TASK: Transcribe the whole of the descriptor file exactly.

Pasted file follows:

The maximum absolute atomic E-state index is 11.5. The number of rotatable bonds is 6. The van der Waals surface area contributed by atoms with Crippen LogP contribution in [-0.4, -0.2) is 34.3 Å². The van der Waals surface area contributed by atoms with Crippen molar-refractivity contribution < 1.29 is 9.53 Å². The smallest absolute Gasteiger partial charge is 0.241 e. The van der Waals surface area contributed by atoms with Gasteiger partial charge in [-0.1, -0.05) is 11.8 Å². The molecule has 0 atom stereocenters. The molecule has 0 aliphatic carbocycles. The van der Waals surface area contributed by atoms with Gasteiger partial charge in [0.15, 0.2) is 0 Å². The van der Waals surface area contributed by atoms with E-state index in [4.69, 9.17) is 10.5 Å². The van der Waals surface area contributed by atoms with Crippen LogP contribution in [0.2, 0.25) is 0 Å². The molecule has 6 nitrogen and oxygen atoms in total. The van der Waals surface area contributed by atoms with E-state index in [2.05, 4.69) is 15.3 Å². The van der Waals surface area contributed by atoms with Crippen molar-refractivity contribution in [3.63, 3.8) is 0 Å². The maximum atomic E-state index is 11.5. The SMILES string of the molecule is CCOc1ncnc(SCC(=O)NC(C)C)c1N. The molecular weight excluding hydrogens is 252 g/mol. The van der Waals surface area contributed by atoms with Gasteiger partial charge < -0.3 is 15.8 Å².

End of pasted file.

The maximum absolute atomic E-state index is 11.5. The number of rotatable bonds is 6. The van der Waals surface area contributed by atoms with Crippen LogP contribution in [-0.4, -0.2) is 34.3 Å². The van der Waals surface area contributed by atoms with Crippen molar-refractivity contribution < 1.29 is 9.53 Å². The smallest absolute Gasteiger partial charge is 0.241 e. The van der Waals surface area contributed by atoms with Gasteiger partial charge in [-0.1, -0.05) is 11.8 Å². The molecule has 0 atom stereocenters. The molecule has 0 aliphatic carbocycles. The van der Waals surface area contributed by atoms with Gasteiger partial charge in [0.15, 0.2) is 0 Å². The van der Waals surface area contributed by atoms with E-state index in [4.69, 9.17) is 10.5 Å². The van der Waals surface area contributed by atoms with Crippen LogP contribution in [0.2, 0.25) is 0 Å². The molecule has 6 nitrogen and oxygen atoms in total. The van der Waals surface area contributed by atoms with E-state index in [2.05, 4.69) is 15.3 Å². The van der Waals surface area contributed by atoms with Crippen molar-refractivity contribution in [3.63, 3.8) is 0 Å². The maximum atomic E-state index is 11.5. The SMILES string of the molecule is CCOc1ncnc(SCC(=O)NC(C)C)c1N. The molecular weight excluding hydrogens is 252 g/mol. The van der Waals surface area contributed by atoms with Gasteiger partial charge < -0.3 is 15.8 Å².